Trevor Brooking was welcomed back as the caretaker manager of West Ham by the Upton Park crowd during the 1-0 win over Bradford City on Tuesday night. Yet the harsh realities of the job were soon sinking again yesterday as Rob Lee was added to the Hammers' growing injury list.
More than 30,000 watched West Ham win courtesy of Jermain Defoe's spectacular first-half goal, but Lee handed Brooking his first managerial headache of the season with a knee injury which could prove to be serious.
The 37-year-old pulled up just after half-time and will go for a scan to determine whether he will join Steve Lomas and Rufus Brevett as long-term absentees from a squad already at breaking point following the loss of 16 players this summer.
Brooking said: "It could be ligament damage. He's jarred his right knee quite badly. He will definitely miss Ipswich on Saturday. Midfield is an area which is quite thin so I could have done without it. We will try to battle on with what we've got."
Brooking will remain in charge of the Hammers for the trip to Portman Road, but expects a permanent successor to the sacked Glenn Roeder to be appointed in time for the club's next home game against Reading, and insists there is no shortage of candidates.
"It's a big appointment," Brooking said, "there are lots of people who want it - young, old, from overseas, whatever. I can understand that because it's a club with great potential. I don't think there will be a shortage of applicants."
It was clear who the West Ham fans at Upton Park wanted in the job full time by the way they greeted Brooking's return, but he has ruled himself out of the running.
Some still accuse Brooking of being put up by chairman Terence Brown to divert attention from the club's unpopular board. But he said: "I can assure you I'm not a stooge for anyone. I might be easy-going and placid but I've got a mind of my own and the players already know that. I'm a director of the club. I've been brought in to link the boardroom and the dressing room.
"I've always had a great rapport with the crowd and I'm grateful for the way they backed us. I have to say well done to the fans, there's been a lot of traumatic times and I understand the frustration. We made a big step on Tuesday night for the team and the fans. The players were bubbling afterwards. The newcomers hadn't heard that kind of noise since they've been here."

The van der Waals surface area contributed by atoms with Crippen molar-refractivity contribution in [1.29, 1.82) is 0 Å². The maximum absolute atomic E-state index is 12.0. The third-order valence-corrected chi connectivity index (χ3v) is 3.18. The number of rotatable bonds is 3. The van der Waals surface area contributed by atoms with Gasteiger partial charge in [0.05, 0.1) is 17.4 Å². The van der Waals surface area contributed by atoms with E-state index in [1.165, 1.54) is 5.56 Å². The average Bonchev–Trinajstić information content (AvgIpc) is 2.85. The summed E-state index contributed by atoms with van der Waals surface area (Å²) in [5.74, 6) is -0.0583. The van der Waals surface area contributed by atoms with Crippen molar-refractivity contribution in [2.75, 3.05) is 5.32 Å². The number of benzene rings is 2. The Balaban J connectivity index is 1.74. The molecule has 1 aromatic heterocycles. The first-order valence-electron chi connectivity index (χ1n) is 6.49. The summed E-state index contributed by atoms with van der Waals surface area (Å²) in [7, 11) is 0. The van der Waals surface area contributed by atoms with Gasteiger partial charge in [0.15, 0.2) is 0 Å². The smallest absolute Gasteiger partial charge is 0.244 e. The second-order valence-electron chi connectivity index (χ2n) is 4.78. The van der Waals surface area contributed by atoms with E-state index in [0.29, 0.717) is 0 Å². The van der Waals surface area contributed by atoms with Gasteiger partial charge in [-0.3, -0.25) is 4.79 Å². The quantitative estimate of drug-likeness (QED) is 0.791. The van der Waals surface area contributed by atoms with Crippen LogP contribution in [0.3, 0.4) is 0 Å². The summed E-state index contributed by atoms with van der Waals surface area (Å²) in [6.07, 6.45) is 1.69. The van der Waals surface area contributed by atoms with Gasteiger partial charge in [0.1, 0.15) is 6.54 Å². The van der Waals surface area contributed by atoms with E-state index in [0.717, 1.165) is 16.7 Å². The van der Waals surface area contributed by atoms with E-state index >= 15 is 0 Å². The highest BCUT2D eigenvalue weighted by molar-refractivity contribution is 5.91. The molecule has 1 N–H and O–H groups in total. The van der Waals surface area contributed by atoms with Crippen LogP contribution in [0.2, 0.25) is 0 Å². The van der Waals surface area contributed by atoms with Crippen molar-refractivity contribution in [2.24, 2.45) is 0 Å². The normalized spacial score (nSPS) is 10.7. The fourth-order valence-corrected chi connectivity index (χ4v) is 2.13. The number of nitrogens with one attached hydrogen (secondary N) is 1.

In his programme notes, Brown admitted a share of the responsibility for West Ham's plight, but defended his decision to sack Roeder after three league games as essential for the club's early return to the Premiership.
He wrote: "Being relegated last season was a huge blow to the club and it was essential the team made a good start to the season. Given the financial constraints, Glenn has made some shrewd signings and I would not wish, for one moment, to suggest that Glenn is solely responsible for our difficulties.
"Indeed, everyone connected with the management of the club need to share that responsibility but the board do believe a change of manager is necessary to ensure our return to the Premiership at the earliest opportunity.
Meanwhile, Neil Warnock, the manager of Sheffield United, who beat division leaders Crystal Palace on Tuesday night, has been handed a four-match touchline ban by the Football Association and fined £300 following two incidents during last season.
The first charge related to improper behaviour following the FA Cup semi-final against Arsenal on 13 April when he made comments about referee Graham Poll. The second charge related to improper conduct and using insulting and/or abusive words in comments made towards referee Steve Bennett at half-time during the First Division play-off final against Wolves in May.
Warnock did not endear himself to the Palace manager, Steve Kember, on Tuesday night either. The Blades won 2-1 after first seeing their goalkeeper, Paddy Kenny, carried off, then conceding two penalties and having Michael Brown shown a straight red for a heavy challenge.
"The way Sheffield United slowed the game down left a lot to be desired and I didn't think much of Neil Warnock either," Kember said.
"He didn't want to shake hands afterwards and he gave it the 'big-time Charlie'."
Warnock, though, responded: "I don't agree with that. Yes, I punched the air with excitement at the final whistle and completely forgot to shake Steve's hand. I have a lot of respect for Steve and I wouldn't do that to any manager."Reuse content